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Alex Bonnard, Grounds Manager for Haverford (Pa.) School, discusses purchasing new equipment and how to take advantage of limited storage space.
Haverford (Pa.) School
1. What kind of equipment do you currently have, and how old is it?
A good bit of our equipment is getting tired. The grounds department is somewhat new, going into our fourth season. Previously all the work was subcontracted. To avoid a large startup cost, the school opted to purchase used equipment that dealers were getting in from expired leases. The equipment we do have is somewhat bare bones; simply a 60-inch zero-turn mower that just rolled over 1,600 hours and a walk-behind new this past summer, replacing our very old 48-inch belt-drive machine. We also have a traditional utility vehicle that just rounded 1,200 hours, but it needs about $2,000 in engine and transmission work.
2. How significant is the issue of storage space on campus?
Storage space is a huge issue at the school. Take a 30-acre campus that has hit its impervious surface limit with very little storage space to begin with, and then add all the materials and equipment that comes along with a grounds department. This is a huge challenge and requires us to be highly organized. Because grounds maintenance is new, anywhere we go for storage space, that space is being taken away from another department. This has led us to getting as much equipment and materials onto racks and shelving as possible to maximize our floor space in what little area we actually have.
3. How are you changing your equipment purchasing patterns to help deal with the lack of storage space?
The key aspect we consider here is versatility. For this past fall, we purchased a tow-behind leaf vacuum that gets pulled with our utility vehicle or golf carts. What sold us was the oversized engine on the unit. This would allow us to suck up everything from hedge clippings to seasonal flowers, shredding it all into easier-to-compost material. The engine produces so much suction that we are able to suck acorns and wet leaves out of our storm drains. Some of these drains are 6-8 feet deep. Because this machine will be used during the whole growing season and not just for leaves, the decision to sacrifice floor space was easy.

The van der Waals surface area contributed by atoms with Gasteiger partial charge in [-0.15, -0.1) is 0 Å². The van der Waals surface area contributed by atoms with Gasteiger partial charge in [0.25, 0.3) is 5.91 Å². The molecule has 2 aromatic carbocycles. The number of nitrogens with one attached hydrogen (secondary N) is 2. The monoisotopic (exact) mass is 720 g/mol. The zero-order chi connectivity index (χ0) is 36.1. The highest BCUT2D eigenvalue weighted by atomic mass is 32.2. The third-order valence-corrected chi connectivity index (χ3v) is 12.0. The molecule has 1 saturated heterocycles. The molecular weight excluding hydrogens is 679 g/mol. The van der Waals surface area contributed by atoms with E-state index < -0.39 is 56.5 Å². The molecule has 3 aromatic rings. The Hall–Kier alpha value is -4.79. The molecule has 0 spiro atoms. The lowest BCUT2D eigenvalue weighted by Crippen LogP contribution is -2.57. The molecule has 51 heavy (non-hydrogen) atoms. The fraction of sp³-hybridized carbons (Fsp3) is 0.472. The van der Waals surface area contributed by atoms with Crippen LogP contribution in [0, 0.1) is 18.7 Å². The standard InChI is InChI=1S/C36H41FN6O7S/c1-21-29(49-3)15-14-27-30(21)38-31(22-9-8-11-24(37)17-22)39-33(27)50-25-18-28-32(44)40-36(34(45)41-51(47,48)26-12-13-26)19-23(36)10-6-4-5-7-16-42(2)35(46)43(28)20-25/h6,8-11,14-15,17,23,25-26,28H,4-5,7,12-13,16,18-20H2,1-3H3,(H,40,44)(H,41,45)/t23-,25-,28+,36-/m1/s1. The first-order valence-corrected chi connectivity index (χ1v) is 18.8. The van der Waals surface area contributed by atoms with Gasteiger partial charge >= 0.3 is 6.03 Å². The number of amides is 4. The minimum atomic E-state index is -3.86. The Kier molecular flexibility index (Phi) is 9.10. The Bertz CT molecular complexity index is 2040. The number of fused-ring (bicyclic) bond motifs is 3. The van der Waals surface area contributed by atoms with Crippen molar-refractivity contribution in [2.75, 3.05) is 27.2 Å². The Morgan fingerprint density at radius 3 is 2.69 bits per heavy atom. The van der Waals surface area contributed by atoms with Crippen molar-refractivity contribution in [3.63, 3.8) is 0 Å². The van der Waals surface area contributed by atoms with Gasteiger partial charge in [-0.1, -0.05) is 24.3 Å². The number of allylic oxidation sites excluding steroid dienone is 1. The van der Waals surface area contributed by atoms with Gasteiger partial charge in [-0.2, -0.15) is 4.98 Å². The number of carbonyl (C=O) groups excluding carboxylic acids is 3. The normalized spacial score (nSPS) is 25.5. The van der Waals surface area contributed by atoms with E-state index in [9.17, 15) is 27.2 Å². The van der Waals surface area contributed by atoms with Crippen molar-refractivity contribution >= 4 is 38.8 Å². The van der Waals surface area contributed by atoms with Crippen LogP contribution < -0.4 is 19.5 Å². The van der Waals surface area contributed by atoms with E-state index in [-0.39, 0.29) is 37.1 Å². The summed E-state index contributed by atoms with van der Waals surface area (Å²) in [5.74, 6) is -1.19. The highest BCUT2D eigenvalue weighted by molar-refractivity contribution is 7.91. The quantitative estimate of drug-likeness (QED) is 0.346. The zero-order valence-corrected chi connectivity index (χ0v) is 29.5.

4. How much does sustainability factor into your decisions to purchase equipment?
Sustainability is one of the factors the school considers when starting a new project. As a supporting department, we take the school's goals and make them our own. Through sustainability movements, you have benchmarks you can achieve through things like Leadership in Energy and Environmental Design LEED buildings. In terms of purchasing equipment, there really are not many widespread guidelines to help you. As a result, when evaluating new equipment we look for options like total weight and tire size to make our ground compaction as little as possible. Additionally, we are trying to find equipment that will reduce the time it takes to complete a project will limit noise and carbon dioxide emissions. We also look at equipment that is bio-diesel ready, being able to run the engine on gasoline or propane at the flip of a switch.
5. What is the next step toward maximizing storage space at the school?
Being a new department at the school, I do not really think anyone ever considered how much space a grounds department would actually use. Space is a constant battle between the individual departments that makes up facilities. Currently, we are looking into a shed, probably 18-by-30 feet with a roll-up garage style door on one end. This would give us the inside storage we are looking for and the ability to hide bulk materials like soil and mulch behind the shed.
In areas we currently have, it comes down to evaluating the spaces and labeling them. This storage bay is only going to be for bagged materials, and this one only for equipment. That way, random stuff will not migrate into these spaces just because there is room and it's convenient. When space is an issue, everything needs a place and needs to be put in its place. When it comes to maximizing floor space, there is no substitute for organization.